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Gardening and DIY enthusiasts urged to stay safe during bank May holiday weekends

As two May Bank holiday weekends are approaching and homeowners’ thoughts turn to making a few improvements around their house, local NHS health leaders are asking DIYers and gardeners to take care this year. 

There were almost 4,800 admissions to hospital wards nationally for injuries from drills and other power tools in just 12 months, according to the latest figures.   The most common garden accidents are falls and cuts, and even plant rashes, and for DIY accidents are also knives, scalpels and falls from ladders.

Rachel McColm, Emergency Department consultant at Hereford County Hospital, said: “What we’re advising is to think carefully about every project, allow the correct amount of time, use the correct equipment, plan it properly, and stock up on basic first aid items, such as antiseptic cream for bites and plant rashes, plasters for small cuts, for self-care at home.

"Wear gloves to help prevent small cuts, and strong shoes and trousers when mowing the lawn. Chemicals should be stored out of sight and out of reach of children and tools should always be tidied away after use.  Some things are definitely best left to the professionals – anything involving gas, electrics or roofing for example”.

Dr Ian Tait, GP and Clinical Chair for NHS Herefordshire Clinical Commissioning Group, added: “If you do need treatment for a cut, sprain, slip, trip or fall, and it’s not an emergency, consider going to a local pharmacy for advice, access a GP appointment via NHS 111, or attend the minor injury unit in Ledbury – please check the details below. If you are unsure which service you need or require non-emergency medical guidance, free advice is available 24 hours a day by calling NHS 111.

“Make sure you have medication at home to deal with minor injuries and common ailments like coughs, colds, upset stomachs, and allergies.  People with long-term conditions like asthma, heart conditions and diabetes should collect any repeat prescriptions they might need before the May bank holiday weekends”.

NHS alternatives:

  • Visit a pharmacy - pharmacists are trained to give advice about common illnesses, such as coughs, colds, and sore throats.  Visit Herefordshire Clinical Commissioning Group website for the local pharmacy opening times during the May Bank Holiday weekends.
  • Call NHS 111 – If you need medical help fast, but your condition is not life threatening, you can call NHS 111.  Available 24 hours a day, seven days a week, the number is free to call and is staffed by trained advisors and experienced clinicians who can assess you, offer advice and direct you to the right place to get the medical care you need as quickly as possible. 
  • Book an appointment at an extended hours hub -if your regular surgery is closed and you need an appointment urgently that cannot wait until after the holiday period, you can call NHS 111 and ask for an appointment at one of the extended hours hubs (located in Hereford, Ross-on-Wye and Leominster).  Please note there are a limited number of appointments available.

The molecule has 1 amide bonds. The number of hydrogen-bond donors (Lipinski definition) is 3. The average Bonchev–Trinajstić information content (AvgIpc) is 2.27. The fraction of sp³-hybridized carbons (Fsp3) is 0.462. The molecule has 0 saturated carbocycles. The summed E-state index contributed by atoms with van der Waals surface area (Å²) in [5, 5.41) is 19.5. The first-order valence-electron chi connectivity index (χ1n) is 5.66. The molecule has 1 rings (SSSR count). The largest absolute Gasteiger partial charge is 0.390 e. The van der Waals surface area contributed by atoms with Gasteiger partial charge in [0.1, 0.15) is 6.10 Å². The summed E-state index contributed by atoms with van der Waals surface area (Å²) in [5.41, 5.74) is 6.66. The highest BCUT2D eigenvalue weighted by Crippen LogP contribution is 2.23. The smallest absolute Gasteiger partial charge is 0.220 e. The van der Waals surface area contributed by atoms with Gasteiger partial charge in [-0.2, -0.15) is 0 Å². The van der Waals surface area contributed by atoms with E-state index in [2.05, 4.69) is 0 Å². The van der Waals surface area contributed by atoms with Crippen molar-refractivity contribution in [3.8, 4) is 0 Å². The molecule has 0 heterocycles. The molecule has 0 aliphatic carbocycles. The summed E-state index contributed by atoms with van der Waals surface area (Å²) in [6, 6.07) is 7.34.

• Minor injuries unit (MIU) – is located at Ledbury Community Health and Care Centre (01531 632488), which is open 24 hours a day, including Bank Holidays. Most minor injuries can be treated at the MIU, including cuts and rashes, minor burns, bruises, bites and stings.


Prevention is better than cure so, for a safer bank holiday DIYers and gardeners are advised to:

  • Make sure ladders are secure and get an extra pair of hands to help
  • Don’t over-reach. Move the ladder or find another way
  • Wear protective clothing such as gloves and appropriate footwear
  • When painting or using power tools, ensure the area is well-ventilated and use a mask if needed
  • Always take extra care when handling any kind of blade used for cutting wallpaper or stripping cables etc.
  • Don't rush the job or try to do too much - people make more mistakes and have more accidents when they're rushing or tired
  • Lift safely - protect your back by bending at the knees when picking up objects, and call a friend or neighbour to help move large or particularly heavy items
  • If possible, don't work alone - make sure someone else knows where you are and what you're doing, so if you have a fall or get into difficulty, help will be on hand quickly




Notes to Editors WVT:

  • Wye Valley NHS Trust is a provider of health services across Herefordshire and beyond. The Trust exists to improve the wellbeing, independence and health of the people we serve.
  • By working closely with our partners, we can make good our promise to deliver a quality of care we would want for ourselves, our families and our friends.
  • With an estimated annual turnover of around £185 million, we employ around 3,000 staff. We aim to build new relationships between our staff, patients, service users and their carers with the wider community.


For further information please contact:

Fiona Gurney, communications officer, 01432 355444 ext 5105 or John Burnett, Communication and Engagement Manager, Wye Valley NHS Trust: 01432 372928

Contact Details

John Burnett
Communication and engagement manager
Tel: 01432 372928

Amanda Millichip
Communications officer
Tel: 01432 355444 Ext: 5105

Fiona Gurney
Communications officer
Tel: 01432 355444 Ext: 5105


Postal address:

Wye Valley NHS Trust
The County Hospital
Trust Headquarters
Union Walk

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